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UK-based EV retrofitter, Everrati is looking to expand into the US market.

Everrati founders posing in front of a GT40 and a Porsche. Left is Justin Lunny (co-founder and CEO), right is Nick Williams (co-founder and COO) Image: Everrati

Justin Lunny, CEO of Everrati, an EV conversion firm located in the United Kingdom, sees his job as more than merely retrofitting historic vehicles like the VW Microbus with an electric drivetrain. In an interview with him, “Our approach is about reimagining the cars.” “We reclassify them as an electric vehicle.” Lunny is bringing its concept to the United States after two years in operation in the aim of tapping into a developing EV conversion market.

Everrati’s electric Porsche 911 (964) Coupe Image- Everrati
Everrati’s electric Porsche 911 (964) Coupe Image- Everrati

The cars’ structural integrity is not compromised throughout the conversion process: “To the untrained eye, they appear to be a magnificent, original Porsche, GT40, or Land Rover… faithful to the essence of the original, but without any emissions,” Lunny says.

To maintain value, all conversions are reversible. A modified 1991 Porsche, for example, can be unbolted and retuned to its original state. Even while Lunny doesn’t expect any customers to reverse their automobiles back to running on gas, the knowledge that they can was crucial. “No one will ever do it,” Lunny remarked, “but it’s a good thing to show.”

Everrati’s Ford GT40 build in collaboration with US partner Superformance Image- Everrati
Everrati’s Ford GT40 build in collaboration with US partner Superformance Image- Everrati

Lunny has built and sold financial technology startups in the past. “Cars and technology, on the other hand, are my loves,” he explained. As a result, Everrati is primarily self-funded, though it does have some investors. Everrati is seeing 45 percent of client interest from the United States, according to Lunny, which is a market where the firm has not previously promoted.

In addition to New York and Long Island, the initial orders in the United States are coming from high-income cities in California and Florida. Everrati’s customers are all wealthy tech and auto fanatics, with the first buyer in the United States being a “tech millionaire,” according to Lunny, who declined to reveal the customer’s name. “High net-worth, type of thought leaders, really; they believe in sustainability, but they’ve got flair,” he added of Everrati’s major clientele.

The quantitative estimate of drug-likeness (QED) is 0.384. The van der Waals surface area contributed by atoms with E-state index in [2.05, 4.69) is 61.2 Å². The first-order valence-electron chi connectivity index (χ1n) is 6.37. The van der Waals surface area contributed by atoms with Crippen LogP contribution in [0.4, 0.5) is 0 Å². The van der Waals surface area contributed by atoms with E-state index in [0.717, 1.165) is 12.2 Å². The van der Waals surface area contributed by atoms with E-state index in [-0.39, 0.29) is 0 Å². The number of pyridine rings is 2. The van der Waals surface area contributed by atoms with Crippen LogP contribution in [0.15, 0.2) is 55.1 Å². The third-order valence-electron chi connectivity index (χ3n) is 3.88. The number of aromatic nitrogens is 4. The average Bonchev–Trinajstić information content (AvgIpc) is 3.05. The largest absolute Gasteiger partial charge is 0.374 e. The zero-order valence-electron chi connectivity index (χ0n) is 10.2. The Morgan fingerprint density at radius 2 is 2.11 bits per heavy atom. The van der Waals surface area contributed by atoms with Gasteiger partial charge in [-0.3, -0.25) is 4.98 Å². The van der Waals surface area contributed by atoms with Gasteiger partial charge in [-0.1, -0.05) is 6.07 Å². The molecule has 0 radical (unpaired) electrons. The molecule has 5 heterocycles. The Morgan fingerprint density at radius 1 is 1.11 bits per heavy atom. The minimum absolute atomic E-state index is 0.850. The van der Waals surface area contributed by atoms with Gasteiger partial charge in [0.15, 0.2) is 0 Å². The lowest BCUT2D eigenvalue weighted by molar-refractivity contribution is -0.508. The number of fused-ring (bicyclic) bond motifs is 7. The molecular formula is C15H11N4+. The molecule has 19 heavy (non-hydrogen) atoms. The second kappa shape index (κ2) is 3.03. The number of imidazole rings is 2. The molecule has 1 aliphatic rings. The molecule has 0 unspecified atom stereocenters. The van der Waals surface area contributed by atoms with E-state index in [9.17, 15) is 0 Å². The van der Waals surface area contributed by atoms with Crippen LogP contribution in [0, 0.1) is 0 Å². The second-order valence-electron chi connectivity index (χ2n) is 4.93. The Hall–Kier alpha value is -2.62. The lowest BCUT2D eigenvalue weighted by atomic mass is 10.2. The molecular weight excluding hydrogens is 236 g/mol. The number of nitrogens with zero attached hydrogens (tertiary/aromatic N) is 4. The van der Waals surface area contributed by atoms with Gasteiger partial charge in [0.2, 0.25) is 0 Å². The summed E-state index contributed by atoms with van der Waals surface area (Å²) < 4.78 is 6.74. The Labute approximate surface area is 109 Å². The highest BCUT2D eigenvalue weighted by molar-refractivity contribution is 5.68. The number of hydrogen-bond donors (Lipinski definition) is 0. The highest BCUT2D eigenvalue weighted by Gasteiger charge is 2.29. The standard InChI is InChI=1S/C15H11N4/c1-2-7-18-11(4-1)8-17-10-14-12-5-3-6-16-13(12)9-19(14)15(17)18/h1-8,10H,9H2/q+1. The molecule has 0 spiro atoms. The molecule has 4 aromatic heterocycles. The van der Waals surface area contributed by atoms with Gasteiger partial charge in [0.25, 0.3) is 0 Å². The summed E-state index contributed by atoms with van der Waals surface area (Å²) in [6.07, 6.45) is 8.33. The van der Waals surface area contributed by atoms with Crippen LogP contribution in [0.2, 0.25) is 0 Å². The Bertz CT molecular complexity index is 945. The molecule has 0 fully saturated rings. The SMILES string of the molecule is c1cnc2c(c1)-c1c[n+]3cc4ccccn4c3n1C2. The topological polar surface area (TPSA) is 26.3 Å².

An Everrati electric converted classic Land Rover. Image- Everrati
An Everrati electric converted classic Land Rover. Image- Everrati

“If you look at the Prius generation and the early Tesla generation… I see it [as] this kind of feel for what we’re doing now,” Lunny said. Tesla began by selling the original Roadster to wealthy customers, then utilised the proceeds to develop more inexpensive vehicles. When it comes to Everrati’s next round of fundraising in the United States, Lunny anticipates a similar path: “While I am not going to be the next Elon Musk, I believe that… these magnificent automobiles should be allowed to continue to be driven.”

Everrati is a young company that is rapidly expanding. The company now has 19 employees, including two new hires in the last several weeks. Everrati attracted engineers from leading manufacturers such as Lotus, McClaren, and a Mercedes-Benz business partner to attain “OEM high-quality standards” of engineering. Amit Chandarana, vice president and head of commercial for Gettacar, an online used car retailer, was recently hired as a senior advisor for the company’s US operations.

Everrati selects selected vehicles and begins the conversion process. When all of the engineering and tooling is finished, the new electric automobiles will be offered to order as a “customizable project” through the online configurator.